Banning AVEs in PR..? You Canute be serious

Over the last week or two there’s been a proper little shitstorm (someone else’s word for it, not mine) blowing because of a document produced by media monitoring and online sentiment analysis firm Meltwater.

Some of it has been a bit hysterical if you ask me.

But before I go any further, I want to state for the record that in the past Meltwater was a client of a PR consultancy I worked at; I managed their PR account. I have also been a Meltwater customer in the past. But I have had no dealings with the company or any of its staff for a number of years.

Back to the aforementioned shitstorm.

Ball of confusion

The document from Meltwater focused on the use of AVE (advertising value equivalents) as a way of measuring PR effectiveness and return on investment (ROI) in PR activity. In short, it works a bit like this – if you got your client some coverage in a newspaper and that coverage took up about half a page, then find out how much it would have cost to put an advert on that half a page. Then multiply that cost by three (or five, or eight, or magic beans, who cares). Why multiply it..? Because PR is more effective than advertising, and therefore more value is derived from it. Which is why companies read out press releases in those little commercial breaks between the TV shows you watch … oh, wait, I think I made that last bit up.

The shitstorm (there’s that word again) struck when some people who work in the PR industry who do not like AVEs, because they are unscientific and silly (the AVEs, not the PR people… ), took issue with Meltwater saying AVEs can be used as a way of measuring ROI in PR.

The things is, there are no universally used and accepted metrics for assessing ROI in PR. That’s one of the biggest weaknesses facing PR. It’s no surprise it’s a very touchy subject, because in these increasingly digital times, when everything can be measured, the inability to directly link a piece of PR activity to a tangible financial benefit is a perceived weakness for many. There’s a set of guidelines known as the Barcelona Principles which many in the PR sector adhere to (with a fervour that frankly makes me a little uncomfortable … it’s not a belief system… or is it?) as the future of measuring PR effectiveness. I’m no expert, and you can look it up online if you feel so inclined, but the Barcelona Principles strike me as a great attempt at defining the problem; I’m just not sure they are the answer. I’m also not sure a great many businesses hiring PR practitioners, whether as agency teams, solo service providers, or in-house resources, will have the patience or the interest in something as nebulous as “measurement must focus on “conversation” and “communities” not just “coverage”..”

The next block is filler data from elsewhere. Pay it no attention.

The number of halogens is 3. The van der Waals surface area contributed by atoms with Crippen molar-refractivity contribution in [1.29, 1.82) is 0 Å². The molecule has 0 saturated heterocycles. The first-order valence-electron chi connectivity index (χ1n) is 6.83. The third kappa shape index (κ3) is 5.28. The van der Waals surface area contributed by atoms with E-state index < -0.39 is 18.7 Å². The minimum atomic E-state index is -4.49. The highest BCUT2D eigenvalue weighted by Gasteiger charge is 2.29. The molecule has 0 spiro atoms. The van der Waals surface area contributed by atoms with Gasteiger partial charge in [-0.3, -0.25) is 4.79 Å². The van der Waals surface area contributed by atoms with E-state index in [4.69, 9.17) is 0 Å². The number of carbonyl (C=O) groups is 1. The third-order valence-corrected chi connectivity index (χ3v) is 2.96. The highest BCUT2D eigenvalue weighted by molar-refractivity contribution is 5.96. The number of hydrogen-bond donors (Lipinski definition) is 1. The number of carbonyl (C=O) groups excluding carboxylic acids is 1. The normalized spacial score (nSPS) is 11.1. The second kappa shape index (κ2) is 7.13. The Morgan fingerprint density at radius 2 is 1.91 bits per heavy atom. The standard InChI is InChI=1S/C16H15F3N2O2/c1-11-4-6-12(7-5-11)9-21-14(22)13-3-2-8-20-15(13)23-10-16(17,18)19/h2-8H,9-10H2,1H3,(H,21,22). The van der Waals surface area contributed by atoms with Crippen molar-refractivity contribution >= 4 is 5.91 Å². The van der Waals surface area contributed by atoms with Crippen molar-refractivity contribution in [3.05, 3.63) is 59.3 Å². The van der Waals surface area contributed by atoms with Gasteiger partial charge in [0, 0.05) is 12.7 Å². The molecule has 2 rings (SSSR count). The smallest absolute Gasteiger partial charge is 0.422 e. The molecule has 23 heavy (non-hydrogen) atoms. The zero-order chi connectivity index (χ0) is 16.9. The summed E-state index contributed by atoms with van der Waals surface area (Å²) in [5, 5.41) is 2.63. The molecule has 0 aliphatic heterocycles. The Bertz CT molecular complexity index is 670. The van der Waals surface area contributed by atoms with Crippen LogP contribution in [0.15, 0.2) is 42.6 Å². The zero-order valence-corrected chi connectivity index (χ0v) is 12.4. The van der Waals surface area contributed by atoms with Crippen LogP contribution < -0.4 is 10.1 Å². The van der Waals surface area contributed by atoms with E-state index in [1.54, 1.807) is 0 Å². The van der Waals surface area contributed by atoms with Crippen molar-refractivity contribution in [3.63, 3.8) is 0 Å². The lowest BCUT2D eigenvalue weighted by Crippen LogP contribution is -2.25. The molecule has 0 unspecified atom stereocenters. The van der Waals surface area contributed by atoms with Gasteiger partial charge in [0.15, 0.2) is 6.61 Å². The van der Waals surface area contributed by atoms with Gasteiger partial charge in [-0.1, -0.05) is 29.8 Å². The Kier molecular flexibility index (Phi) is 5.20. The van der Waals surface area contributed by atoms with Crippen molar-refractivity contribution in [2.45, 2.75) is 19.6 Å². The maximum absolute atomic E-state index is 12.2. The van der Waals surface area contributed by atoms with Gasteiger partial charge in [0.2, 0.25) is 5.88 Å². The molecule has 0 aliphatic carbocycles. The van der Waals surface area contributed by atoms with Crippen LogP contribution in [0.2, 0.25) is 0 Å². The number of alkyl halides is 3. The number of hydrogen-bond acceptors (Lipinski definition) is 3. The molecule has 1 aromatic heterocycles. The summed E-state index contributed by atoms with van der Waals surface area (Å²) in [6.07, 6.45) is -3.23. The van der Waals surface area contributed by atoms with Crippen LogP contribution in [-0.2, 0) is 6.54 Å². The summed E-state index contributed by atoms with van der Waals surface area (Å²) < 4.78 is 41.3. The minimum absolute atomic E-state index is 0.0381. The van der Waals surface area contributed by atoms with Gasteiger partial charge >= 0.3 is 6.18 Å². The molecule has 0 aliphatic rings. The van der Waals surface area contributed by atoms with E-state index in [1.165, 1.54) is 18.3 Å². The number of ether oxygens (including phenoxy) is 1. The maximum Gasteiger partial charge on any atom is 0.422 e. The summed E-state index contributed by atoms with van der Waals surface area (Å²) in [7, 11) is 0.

Pass me my slide rule – I’m off to measure a conversation.

Anyway, back to the skitsnack (hej Sverige… kan du höra mig?).

Yours truly, angry mob

Things got a bit febrile in the old Twittersphere on Friday, with a lot of noise being made by a small number of PR practitioners (and others) all sounding off quite vociferously about how truly awful it was that Meltwater should be giving advice on how to measure AVEs, how truly truly awful AVEs are, and how truly truly truly awful anyone using AVEs must therefore be.

It all got a little bit angry mob, which is never anything other than ugly, and absolutely never productive.

I was saddened (although not much, in truth) to see some leading figures in the PR world among the mob’s chief agitators. People who ought to understand that PR agencies are at the beck and call of their clients, and that if those clients want AVE figures, then the agency will provide them – to do otherwise might put a client relationship in jeopardy.

These are still trying economic times in many parts of the UK and in many business sectors – not everyone is in London or the south east, and not everyone is working with clients who operate in booming sectors. When it comes to client/agency relationships, rocking the boat is a privilege few get to enjoy; you have to be big and influential to get away with it, usually.

I wondered what it might feel like to be the head of an agency that isn’t in London, that isn’t experiencing an economic upturn, watching others in the industry heaping scorn upon you from their privileged positions. I wondered what it would be like if you are constantly compromising on what you’d like to do in order to keep clients happy (or just to keep them) and seeing one of the things you have to do being so openly mocked.

Are there better ways to measure PR effectiveness than AVEs? Yes, probably. Although that really depends on what your definition of effective is in the case of the PR activity you are undertaking. However, I don’t think it’s good enough for those in a privileged position to be quite so scathing about something that only exists because of the demand for it from clients.

Calls to stamp it out are as ludicrous as they are unhelpful, and hint at a fundamental failure to understand the economics and mechanics of the PR industry. Which is just a bit mind boggling given that much of the ardent criticism was coming from people who have worked in the PR industry for a very long time and done very well. Maybe they’ve had it too good for too long. Maybe it’s easier to point and laugh, or yell and shout, than it is to offer constructive, actionable advice on how to get your clients to give up their AVE dependency.